No comment on report that shamed ace failed a drug test.
The Prison Service refused to comment yesterday on a report that shamed Premiership soccer ace Lee Hughes failed a drug test on his first day in jail.
A Prison Service spokesman refused to comment, but did confirm that an internal investigation was under way at HMP Birmingham into the leaking of an official mugshot of Hughes taken at the jail.
Several newspapers published the image of a glassyeyed Hughes and reported that the former West Bromwich Albion striker had tested positive for cannabis within hours of his arrival at Winson Green jail.
Hughes, who also played for Kidderminster Harriers and Coventry City, was jailed for six years at Coventry Crown Court earlier this month for causing death by dangerous driving and fleeing the scene of the fatal accident near his home in Meriden, West Midlands.
The spokesman refused to make any comment on the drug claims, but added: 'I can confirm the validity of the photograph.
'I can also confirm that an internal investigation has now been launched by the prison to ascertain just how the image came into the public domain.' Hughes's trial heard that he had downed at least six whiskies during a post-match drinking session before his pounds 100,000 Mercedes sports car smashed into a Renault Scenic on a bend.
The footballer - who was found guilty of killing a passenger in the Scenic, 56-yearold Douglas Graham - ran off after the crash to avoid a breath test.
Meanwhile, it emerged that the 28-year-old footballer has been moved to a Category C prison in Ashwell, Leics, just two weeks into his six-year sentence.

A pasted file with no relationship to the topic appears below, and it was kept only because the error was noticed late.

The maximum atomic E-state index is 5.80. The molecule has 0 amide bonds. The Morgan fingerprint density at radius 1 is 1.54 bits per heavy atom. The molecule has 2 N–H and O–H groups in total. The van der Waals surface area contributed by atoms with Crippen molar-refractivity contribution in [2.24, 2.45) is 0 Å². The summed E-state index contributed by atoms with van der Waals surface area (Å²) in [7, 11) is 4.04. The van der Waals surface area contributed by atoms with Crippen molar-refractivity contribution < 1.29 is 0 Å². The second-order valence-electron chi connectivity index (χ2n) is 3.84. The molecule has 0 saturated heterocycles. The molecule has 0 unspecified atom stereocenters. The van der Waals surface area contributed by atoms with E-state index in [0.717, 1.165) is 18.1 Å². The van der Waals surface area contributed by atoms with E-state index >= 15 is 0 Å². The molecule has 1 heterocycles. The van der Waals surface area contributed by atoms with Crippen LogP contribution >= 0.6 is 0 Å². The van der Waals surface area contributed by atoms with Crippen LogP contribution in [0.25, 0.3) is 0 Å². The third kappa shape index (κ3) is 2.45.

A source at Winson Green said Hughes was transferred there in a private hire taxi with a prison officer.
Ashwell, near Oakham, Rutland, is described by the Prison Service website as an 'open and free running regime' with commitment to throughcare and purposeful activity.
The 545-inmate jail gives prisoners unsupervised access to the prison grounds, access to the grounds at night and keys to their cells.
The chair of the Campaign for Drinking and Driving later attacked the Government for its handling of drunken motorists who are jailed after fatal crashes.
Mike Jobbins, whose 25year-old daughter Michelle was killed by a drink-driver 11 years ago, said moving Hughes to a Category C prison gave the wrong message to the public at a time when drink-drive deaths are rising.
Mr Jobbins, from Thornbury, Gloucestershire, said: 'The same thing happened to the killer of my daughter.
'He spent a year in a Category B prison and a year in an open prison and was released after just two years.
'They (the authorities) just don't see people like Hughes as criminals and they treat them with kid gloves.'
Mr Jobbins said he was disappointed penalties for drinkdrinking had been 'watered down' to give those convicted a reduction in bans from the road for taking part in rehabilitation courses.
'He (Hughes) is supposed to be paying penance for what he has done and he has been sent to an open prison - I feel sorry for the family of the man he killed. 'The Prison Service have devalued the life that Hughes has taken.'
The Prison Service also declined to confirm whether a taxi was used to transport Hughes.
The spokesman said: 'The Prison Service uses a variety of different vehicles for escorted prisoner movements dependent on risk assessment and availability.'
Lee Hughes: Reports that he failed drug test